Ifosfamide is a chemotherapeutic agent with a long established history of clinical use that was approved some years ago for use in pancreatic cancer patients (Baxter Product Monograph: IFEX Ifosfamide for injection, [11]), but serious toxicity-related side effects have precluded its use at conventional doses (2.5–3 g/m2/day) [12,13]. Mid-range doses of ifosfamide (1.8–2 g/m2/day) result in less toxicity and partial treatment responses in the range of 60% with rare complete remissions [14,15,16], whereas low dose ifosfamide treatment (≤1.6 g/m2/day) results in non-severe toxicity, but is accompanied by, at best, rare, mostly partial treatment responses (≤33%) [17,18].
Like many chemotherapeutic agents, ifosfamide is a prodrug, i.e., it is not tumor toxic per se, but upon metabolization by cytochrome P450 enzymes (mainly those that are expressed in the liver), it is converted into short-lived tumor toxic metabolites [19,20,21]. The short half-life of these metabolites in plasma, however, necessitates relatively high systemic levels of ifosfamide to achieve therapeutic, tumor toxic metabolite levels in the tumor. At the same time, these doses cause debilitating and unacceptable side effects [22]. Moreover, there are a number of different cytochrome P450’s, some of which produce metabolites that are neurotoxic due to the chloroacetaldehyde (CAA) catabolite [23,24,25]. Cytochrome 2B1 (CYP2B1), the rat isoform of the human cytochrome 2B6 [26], is particularly efficient at producing mainly only the tumor toxic and not the neurotoxic metabolites [27].
Some years ago, we and others argued that local tumor activation of ifosfamide, i.e., in the proximity of the tumor, combined with relatively low-dose (1 g/m2/day) ifosfamide, should result in local high levels of cytotoxic activity and, at the same time, only minimal systemic side effects [28,29,30]. Local activation of prodrugs has been achieved in animal models of pancreatic cancer after delivery of enzyme encoding genes (suicide genes) using virus vectors [9]. We have taken a different approach in that we have used genetically modified allogeneic cells to over-express CYP2B1 at the site of the tumor. This has necessitated the encapsulation of these cells, so that they are confined to the site at which they should act, as well as to protect them from the host immune system and to also prevent their replication, so that they are not killed by the activated prodrug [28,31,32].
The cells have been encapsulated in cellulose sulfate capsules [33], since this biomaterial is inert. Cells within the capsule survive and thrive for long periods, and upon implantation, they show good biocompatibility. Moreover, due to their flexibility and robustness, the cell-containing capsules (Figure 1A) can easily be injected through a needle or catheter without bursting, and they can specifically be delivered to the pancreas by the tumor vasculature under angiography (Figure 1B) [34,35,36].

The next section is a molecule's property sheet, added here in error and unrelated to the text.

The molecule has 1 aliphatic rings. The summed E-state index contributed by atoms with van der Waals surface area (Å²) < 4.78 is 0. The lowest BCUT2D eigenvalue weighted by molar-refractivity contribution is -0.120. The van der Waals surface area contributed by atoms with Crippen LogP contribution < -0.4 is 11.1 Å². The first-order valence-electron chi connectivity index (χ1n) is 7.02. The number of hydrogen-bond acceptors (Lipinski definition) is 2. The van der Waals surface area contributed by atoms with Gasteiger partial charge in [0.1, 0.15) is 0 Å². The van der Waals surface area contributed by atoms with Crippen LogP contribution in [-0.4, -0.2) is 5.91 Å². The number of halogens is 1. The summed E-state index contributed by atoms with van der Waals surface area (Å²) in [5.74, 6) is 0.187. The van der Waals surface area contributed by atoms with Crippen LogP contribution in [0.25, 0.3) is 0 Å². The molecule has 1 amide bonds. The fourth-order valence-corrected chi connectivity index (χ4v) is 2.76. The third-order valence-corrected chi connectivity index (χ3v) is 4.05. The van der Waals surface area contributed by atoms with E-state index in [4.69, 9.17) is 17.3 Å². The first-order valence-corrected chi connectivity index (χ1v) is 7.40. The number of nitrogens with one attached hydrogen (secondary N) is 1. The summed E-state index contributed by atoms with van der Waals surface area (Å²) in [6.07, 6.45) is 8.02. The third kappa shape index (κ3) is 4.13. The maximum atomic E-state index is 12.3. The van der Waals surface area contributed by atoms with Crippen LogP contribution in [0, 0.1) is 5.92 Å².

Initial data from a first clinical trial, approved and performed in Germany [36], has been published previously [37,38,39]. This article aims to provide an update and overview of the safety and efficacy results obtained in patients from two clinical trials, the first involving 14 patients treated at a single clinical center and a second one involving 13 patients treated at four clinical centers in two European countries.
Figure 1. (A) schematic of placement of capsules in vessels leading to the pancreatic tumor using supraselective angiography with a catheter being inserted into a vessel in the groin, followed by low-dose ifosfamide administration given intravenously (IV); (B) schematic of ifosfamide (prodrug) conversion by encapsulated cells. Ifosfamide (blue arrow) delivered systemically enters the porous capsules and penetrates the encapsulated cells, where it is converted by the cytochrome P450 enzyme to its active form (red arrow). The short-lived activated ifosfamide (white arrow) exits the cells and leaves the capsules to bathe the tumor.
Figure 1. (A) schematic of placement of capsules in vessels leading to the pancreatic tumor using supraselective angiography with a catheter being inserted into a vessel in the groin, followed by low-dose ifosfamide administration given intravenously (IV); (B) schematic of ifosfamide (prodrug) conversion by encapsulated cells. Ifosfamide (blue arrow) delivered systemically enters the porous capsules and penetrates the encapsulated cells, where it is converted by the cytochrome P450 enzyme to its active form (red arrow). The short-lived activated ifosfamide (white arrow) exits the cells and leaves the capsules to bathe the tumor.
Pharmaceutics 06 00447 g001

2. Results of Clinical Trials

All but two patients in the first trial were diagnosed with Stage IV disease, with the other two having Stage III disease. In the second study, 12/13 of the patients were classified as Stage IV with one patient being diagnosed as Stage III.